Rhode Island’s New Noncompete Law and How it Impacts Your Practice
Earlier this year, Rhode Island passed a new law concerning the use of noncompete agreements with certain employees. One of the main purposes of the act is to protect young and low-wage employees but it can also have an impact on noncompete agreements for other employees. Because this law is new, it is important to understand how it may have an impact on your practice and on your employees.
Here’s what you need to know:
What is it the Rhode Island Noncompetition Agreement Act?
The Rhode Island Noncompetition Agreement Act was passed in July 2019. Under the new law, noncompete agreements, which is an agreement between employers and employees (or prospective employees) that the employee will not engage in certain activities that would compete against the current employer after the employment has ended, are prohibited for certain types of employees. These types of employees include:
- Students participating in an internship
- Employees 18 years old and under
- Low wage employees (earn less than 250% of the federal poverty level)
- Nonexempt employees under the Fair Labor Standards Act
When does it go into effect?
The Act went into effect January 15, 2020. After this date, non-compete agreements will no longer be enforceable against the name types of employees.
Why does it matter to healthcare practitioners?
Whether you own a medical, dental, veterinary, optometry or any other type of health care practice, this law can have an impact with your employees. It is important to know that if you have employees that fall into one of the above mentioned categories, you cannot enforce a noncompete agreement against them.
Because these types of practices rely heavily on getting and keeping valuable repeat clients, you may have used noncompete agreements in the past. Perhaps you used these agreements to prevent an employee from taking client information or other business practices and going to another employer. However, now as a result of the new law, you will not be able to use a noncompete to prevent these types of employees from working with a competitor. This can have an impact on hiring (should you risk hiring a student or a low wage employee?) and how you choose to classify those who work for you. It may also impact your employment contracts—though the law prohibits noncompete agreements, it does still offer some protections for employers in the form of nondisclosure agreements and confidentiality agreements. Your current employment agreements may need to be edited.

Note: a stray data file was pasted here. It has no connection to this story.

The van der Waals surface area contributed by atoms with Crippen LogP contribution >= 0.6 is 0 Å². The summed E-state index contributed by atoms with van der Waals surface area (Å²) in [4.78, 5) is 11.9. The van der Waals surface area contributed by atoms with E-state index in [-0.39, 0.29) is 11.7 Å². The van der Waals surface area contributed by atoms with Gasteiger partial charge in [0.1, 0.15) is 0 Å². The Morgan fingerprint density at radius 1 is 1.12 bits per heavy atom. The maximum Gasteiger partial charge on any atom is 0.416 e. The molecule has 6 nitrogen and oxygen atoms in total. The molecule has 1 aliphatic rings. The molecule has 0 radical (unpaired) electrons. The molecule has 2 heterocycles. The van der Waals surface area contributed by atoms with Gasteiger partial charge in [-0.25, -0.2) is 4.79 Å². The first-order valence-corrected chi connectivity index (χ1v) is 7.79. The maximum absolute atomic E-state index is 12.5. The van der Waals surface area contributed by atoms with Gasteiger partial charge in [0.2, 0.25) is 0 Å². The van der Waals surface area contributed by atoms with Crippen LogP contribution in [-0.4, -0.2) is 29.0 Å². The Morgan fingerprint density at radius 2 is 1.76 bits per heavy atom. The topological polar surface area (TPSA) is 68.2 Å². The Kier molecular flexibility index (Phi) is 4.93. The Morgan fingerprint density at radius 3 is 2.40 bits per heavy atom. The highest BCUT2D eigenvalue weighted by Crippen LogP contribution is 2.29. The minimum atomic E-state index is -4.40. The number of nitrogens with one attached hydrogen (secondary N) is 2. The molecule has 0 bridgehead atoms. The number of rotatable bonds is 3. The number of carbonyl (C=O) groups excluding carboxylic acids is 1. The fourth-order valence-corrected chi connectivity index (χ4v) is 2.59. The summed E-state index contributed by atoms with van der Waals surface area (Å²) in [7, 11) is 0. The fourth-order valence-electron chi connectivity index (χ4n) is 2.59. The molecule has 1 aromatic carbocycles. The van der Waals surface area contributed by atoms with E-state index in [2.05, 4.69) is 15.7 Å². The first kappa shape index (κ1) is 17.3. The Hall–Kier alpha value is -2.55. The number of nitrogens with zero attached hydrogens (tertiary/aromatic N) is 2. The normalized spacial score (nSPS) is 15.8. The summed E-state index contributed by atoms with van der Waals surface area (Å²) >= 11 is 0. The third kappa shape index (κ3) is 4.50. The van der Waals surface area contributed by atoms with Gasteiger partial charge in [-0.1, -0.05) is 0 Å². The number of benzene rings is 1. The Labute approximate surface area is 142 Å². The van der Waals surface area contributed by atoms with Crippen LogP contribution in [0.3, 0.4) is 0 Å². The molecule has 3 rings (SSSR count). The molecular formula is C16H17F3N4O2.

Look at Your Noncompete Agreements Now
You'll want to make sure that your employment agreements are within the bounds of the new law. If adjustments need to be made to your employment agreements to protect your practice after an employee leaves, you will want to make those now.
At HR for Health, our goal is to keep you on the right side of the law and help you avoid very costly mistakes. We have a wide range of services to handle compliance with the new law, hiring, and all your other HR needs. Contact us to find out more on how HR for Health can help your practice by calling 877.779.4747, or by emailing: firstname.lastname@example.org today!
If you have questions about the new changes to New York’s workplace anti-discrimination law or any other questions, contact HR for Health today to by calling 877.779.4747, or email us at: email@example.com!
HR for Health is one of the nation’s leading Human Resources Management Systems (HRMS) used by small to mid-sized practices. HR for Health has provided the following complimentary articles to ensure you have a game plan when addressing complex HR matters.
Quick note: This is not to be taken as legal or HR advice. Since employment laws change over time and can vary by location and industry, consult a lawyer or HR expert for specific guidance. Learn about HR for Health's HR services